NZ's new medicinal cannabis scheme must address these issues
The New Zealand Government's medicinal cannabis scheme is currently under development. Legislation is expected to pass by the end of 2018, with regulations developed in 2019. An agency is to be established within the Ministry of Health to administer the scheme and licence domestic production to increase patient access to affordable products.
PharmaCann has analysed the legislation and existing policy development, and considered the needs of both patients and producers. To ensure safe and affordable access to medicinal cannabis products developed here in New Zealand, we believe the following issues deserve further consideration by regulators and policy makers.
Increased resourcing for MOH (developing policy, creating the Agency, public/prescriber education, consultants and advice, travel)
Engagement throughout the development process. Representation through NZMCC. Regular (monthly) meetings.
Timing of legislation and regulations
Pass legislation urgently. Develop regulations with a sense of urgency and in order of need.
Follow best practice for production of medicinal herbs.
Allow local genetics (including hemp), as in Europe, Israel, Canada and US states, to give local growers a level playing field, create jobs, and for regional growth opportunities.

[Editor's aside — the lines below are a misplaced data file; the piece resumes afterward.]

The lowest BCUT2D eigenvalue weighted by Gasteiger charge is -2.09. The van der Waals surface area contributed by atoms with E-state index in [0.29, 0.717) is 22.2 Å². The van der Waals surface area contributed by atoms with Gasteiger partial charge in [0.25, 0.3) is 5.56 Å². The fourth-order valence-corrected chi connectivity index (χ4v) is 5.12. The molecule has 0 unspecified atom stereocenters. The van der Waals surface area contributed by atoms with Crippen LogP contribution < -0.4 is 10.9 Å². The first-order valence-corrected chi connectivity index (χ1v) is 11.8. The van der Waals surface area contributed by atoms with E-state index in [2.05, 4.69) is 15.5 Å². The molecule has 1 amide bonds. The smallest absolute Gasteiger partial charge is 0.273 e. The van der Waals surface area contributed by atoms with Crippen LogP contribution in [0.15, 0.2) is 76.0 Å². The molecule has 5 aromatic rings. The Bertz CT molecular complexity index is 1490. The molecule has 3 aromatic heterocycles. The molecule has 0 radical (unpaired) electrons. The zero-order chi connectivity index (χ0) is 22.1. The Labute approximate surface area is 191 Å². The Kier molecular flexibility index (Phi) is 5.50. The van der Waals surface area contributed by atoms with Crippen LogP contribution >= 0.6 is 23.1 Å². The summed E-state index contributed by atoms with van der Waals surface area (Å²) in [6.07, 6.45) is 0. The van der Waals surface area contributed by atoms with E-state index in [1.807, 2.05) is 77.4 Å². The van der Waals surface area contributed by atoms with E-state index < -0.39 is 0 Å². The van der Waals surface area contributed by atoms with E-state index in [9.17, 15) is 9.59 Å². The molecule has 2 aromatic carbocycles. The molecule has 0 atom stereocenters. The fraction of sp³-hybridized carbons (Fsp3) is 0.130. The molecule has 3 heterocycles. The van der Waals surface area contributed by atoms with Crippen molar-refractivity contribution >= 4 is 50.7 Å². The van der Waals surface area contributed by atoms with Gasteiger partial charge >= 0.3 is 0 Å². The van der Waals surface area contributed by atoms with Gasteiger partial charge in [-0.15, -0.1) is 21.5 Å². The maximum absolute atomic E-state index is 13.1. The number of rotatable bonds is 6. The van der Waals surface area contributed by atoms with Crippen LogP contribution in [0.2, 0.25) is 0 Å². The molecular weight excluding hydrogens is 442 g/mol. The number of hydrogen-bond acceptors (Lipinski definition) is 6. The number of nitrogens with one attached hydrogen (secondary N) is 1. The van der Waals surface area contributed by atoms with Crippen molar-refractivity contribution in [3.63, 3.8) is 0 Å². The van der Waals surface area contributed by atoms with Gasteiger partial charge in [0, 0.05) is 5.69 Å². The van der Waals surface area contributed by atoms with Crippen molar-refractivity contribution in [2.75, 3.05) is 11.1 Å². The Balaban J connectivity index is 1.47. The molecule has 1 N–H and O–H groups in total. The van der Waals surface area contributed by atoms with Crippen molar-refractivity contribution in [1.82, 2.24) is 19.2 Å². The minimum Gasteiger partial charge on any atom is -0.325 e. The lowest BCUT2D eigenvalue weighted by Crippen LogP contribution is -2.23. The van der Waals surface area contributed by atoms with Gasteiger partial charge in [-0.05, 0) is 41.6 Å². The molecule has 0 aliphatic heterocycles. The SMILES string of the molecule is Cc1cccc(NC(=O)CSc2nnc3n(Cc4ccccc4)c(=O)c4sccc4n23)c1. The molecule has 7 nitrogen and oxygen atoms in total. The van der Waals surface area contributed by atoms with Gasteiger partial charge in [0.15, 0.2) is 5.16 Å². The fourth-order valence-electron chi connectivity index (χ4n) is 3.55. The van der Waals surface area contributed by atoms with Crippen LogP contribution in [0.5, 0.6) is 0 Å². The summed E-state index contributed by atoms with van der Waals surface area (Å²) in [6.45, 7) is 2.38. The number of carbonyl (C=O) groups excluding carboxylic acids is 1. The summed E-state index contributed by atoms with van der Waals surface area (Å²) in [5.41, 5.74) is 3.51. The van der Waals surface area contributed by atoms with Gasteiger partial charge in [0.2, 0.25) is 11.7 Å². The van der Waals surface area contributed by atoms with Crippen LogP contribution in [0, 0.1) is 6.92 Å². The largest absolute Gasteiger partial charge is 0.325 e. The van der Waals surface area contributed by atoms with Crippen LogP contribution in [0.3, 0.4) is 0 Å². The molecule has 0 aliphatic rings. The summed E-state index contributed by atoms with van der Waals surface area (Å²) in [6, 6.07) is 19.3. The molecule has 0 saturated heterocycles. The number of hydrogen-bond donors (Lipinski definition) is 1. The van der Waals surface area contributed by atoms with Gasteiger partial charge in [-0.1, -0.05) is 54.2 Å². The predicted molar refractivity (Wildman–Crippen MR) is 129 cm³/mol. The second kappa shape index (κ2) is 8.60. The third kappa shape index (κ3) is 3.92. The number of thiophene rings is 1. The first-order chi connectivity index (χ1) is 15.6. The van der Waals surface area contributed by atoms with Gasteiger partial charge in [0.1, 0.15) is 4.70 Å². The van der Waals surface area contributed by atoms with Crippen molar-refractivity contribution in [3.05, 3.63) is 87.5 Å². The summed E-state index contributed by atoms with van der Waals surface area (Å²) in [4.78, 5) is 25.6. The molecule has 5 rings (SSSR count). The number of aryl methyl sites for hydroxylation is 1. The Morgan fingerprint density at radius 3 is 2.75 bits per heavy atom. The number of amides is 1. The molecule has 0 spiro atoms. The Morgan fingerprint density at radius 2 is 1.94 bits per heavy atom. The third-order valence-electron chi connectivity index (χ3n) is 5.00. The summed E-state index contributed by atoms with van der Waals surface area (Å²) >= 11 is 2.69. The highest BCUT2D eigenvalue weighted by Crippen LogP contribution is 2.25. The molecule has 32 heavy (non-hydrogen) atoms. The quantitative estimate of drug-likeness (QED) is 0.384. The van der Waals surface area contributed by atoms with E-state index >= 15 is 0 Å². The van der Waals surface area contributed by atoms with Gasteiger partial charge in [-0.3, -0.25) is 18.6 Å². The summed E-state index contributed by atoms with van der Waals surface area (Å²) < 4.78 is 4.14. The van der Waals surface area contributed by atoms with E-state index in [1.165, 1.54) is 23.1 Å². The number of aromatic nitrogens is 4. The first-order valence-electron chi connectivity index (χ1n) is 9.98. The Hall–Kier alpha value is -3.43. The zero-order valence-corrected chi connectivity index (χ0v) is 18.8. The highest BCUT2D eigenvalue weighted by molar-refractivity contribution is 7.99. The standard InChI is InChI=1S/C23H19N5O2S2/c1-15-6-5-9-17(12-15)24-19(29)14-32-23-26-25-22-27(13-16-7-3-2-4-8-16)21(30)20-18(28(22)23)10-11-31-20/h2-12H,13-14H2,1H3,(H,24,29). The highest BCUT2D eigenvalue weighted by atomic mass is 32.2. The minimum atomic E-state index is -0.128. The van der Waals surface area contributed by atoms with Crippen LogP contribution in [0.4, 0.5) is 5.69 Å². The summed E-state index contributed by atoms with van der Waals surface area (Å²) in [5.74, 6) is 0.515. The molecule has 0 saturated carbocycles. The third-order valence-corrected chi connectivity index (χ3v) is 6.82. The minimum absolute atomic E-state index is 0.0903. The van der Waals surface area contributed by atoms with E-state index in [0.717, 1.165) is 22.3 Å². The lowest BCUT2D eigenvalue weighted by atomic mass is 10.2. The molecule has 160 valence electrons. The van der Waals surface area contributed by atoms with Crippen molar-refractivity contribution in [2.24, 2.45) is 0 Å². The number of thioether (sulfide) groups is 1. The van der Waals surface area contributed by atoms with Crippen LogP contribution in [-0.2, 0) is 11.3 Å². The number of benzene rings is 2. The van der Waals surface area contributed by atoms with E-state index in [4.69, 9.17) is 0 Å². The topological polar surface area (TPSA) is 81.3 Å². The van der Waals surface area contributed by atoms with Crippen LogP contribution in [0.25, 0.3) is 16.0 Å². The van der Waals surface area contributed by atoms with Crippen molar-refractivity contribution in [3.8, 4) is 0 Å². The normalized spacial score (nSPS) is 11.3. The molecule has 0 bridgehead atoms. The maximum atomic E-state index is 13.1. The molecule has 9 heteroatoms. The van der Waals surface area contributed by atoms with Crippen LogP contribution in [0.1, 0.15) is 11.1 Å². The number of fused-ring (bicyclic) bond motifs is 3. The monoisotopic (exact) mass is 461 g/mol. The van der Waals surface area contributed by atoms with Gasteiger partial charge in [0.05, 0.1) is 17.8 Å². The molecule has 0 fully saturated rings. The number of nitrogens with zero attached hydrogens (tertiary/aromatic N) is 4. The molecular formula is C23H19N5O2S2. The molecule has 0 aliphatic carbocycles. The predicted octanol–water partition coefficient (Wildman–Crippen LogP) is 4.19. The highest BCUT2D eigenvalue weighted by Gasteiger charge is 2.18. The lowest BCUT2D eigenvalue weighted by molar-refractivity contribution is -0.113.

Reduce costs by allowing near-pharmaceutical grades, with products available over the counter as well as by prescription. defined by dosage or delivery methods and including whole plant extracts.
Although clinical trials for efficacy should not be required, basic research such as toxicity and bioavailability will still be needed. Investigate ways to avoid animal testing.
Allow exports for industry to reach the scale needed to produce at lower costs, and to provide jobs and regional opportunities.
Recognise many patients are financially challenged. Investigate ways to make access more affordable, including subsidies through Pharmac.
Allow access to harm reduction equipment including vaporisers and other safer methods.
In addition to distributing to prescribers and pharmacies, support direct-to-patient provision (as in Canada).
Support ways to increase knowledge of cannabinoids, the ECS, and medicinal cannabis products (including unconsented products), among prescribers, pharmacists, patients and the public.